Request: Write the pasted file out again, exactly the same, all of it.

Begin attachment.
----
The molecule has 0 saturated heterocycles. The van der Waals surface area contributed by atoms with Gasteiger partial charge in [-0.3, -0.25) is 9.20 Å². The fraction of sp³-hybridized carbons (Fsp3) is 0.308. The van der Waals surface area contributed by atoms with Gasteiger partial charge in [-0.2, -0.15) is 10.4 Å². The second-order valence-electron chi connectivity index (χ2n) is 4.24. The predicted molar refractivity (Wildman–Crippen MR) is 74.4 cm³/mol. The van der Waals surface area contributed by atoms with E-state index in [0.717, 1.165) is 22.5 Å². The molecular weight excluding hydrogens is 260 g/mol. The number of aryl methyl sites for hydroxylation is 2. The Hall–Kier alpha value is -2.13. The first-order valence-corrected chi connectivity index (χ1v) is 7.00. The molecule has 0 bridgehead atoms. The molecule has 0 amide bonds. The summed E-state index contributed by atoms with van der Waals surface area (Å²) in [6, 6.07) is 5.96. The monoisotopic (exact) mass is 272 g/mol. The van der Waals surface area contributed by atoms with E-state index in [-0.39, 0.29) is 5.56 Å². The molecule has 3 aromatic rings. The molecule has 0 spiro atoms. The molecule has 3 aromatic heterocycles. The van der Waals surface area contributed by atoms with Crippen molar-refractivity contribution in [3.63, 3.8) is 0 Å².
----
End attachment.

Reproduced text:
The molecule has 0 saturated heterocycles. The van der Waals surface area contributed by atoms with Gasteiger partial charge in [-0.3, -0.25) is 9.20 Å². The fraction of sp³-hybridized carbons (Fsp3) is 0.308. The van der Waals surface area contributed by atoms with Gasteiger partial charge in [-0.2, -0.15) is 10.4 Å². The second-order valence-electron chi connectivity index (χ2n) is 4.24. The predicted molar refractivity (Wildman–Crippen MR) is 74.4 cm³/mol. The van der Waals surface area contributed by atoms with E-state index in [0.717, 1.165) is 22.5 Å². The molecular weight excluding hydrogens is 260 g/mol. The number of aryl methyl sites for hydroxylation is 2. The Hall–Kier alpha value is -2.13. The first-order valence-corrected chi connectivity index (χ1v) is 7.00. The molecule has 0 bridgehead atoms. The molecule has 0 amide bonds. The summed E-state index contributed by atoms with van der Waals surface area (Å²) in [6, 6.07) is 5.96. The monoisotopic (exact) mass is 272 g/mol. The van der Waals surface area contributed by atoms with E-state index in [-0.39, 0.29) is 5.56 Å². The molecule has 3 aromatic rings. The molecule has 0 spiro atoms. The molecule has 3 aromatic heterocycles. The van der Waals surface area contributed by atoms with Crippen molar-refractivity contribution in [3.63, 3.8) is 0 Å².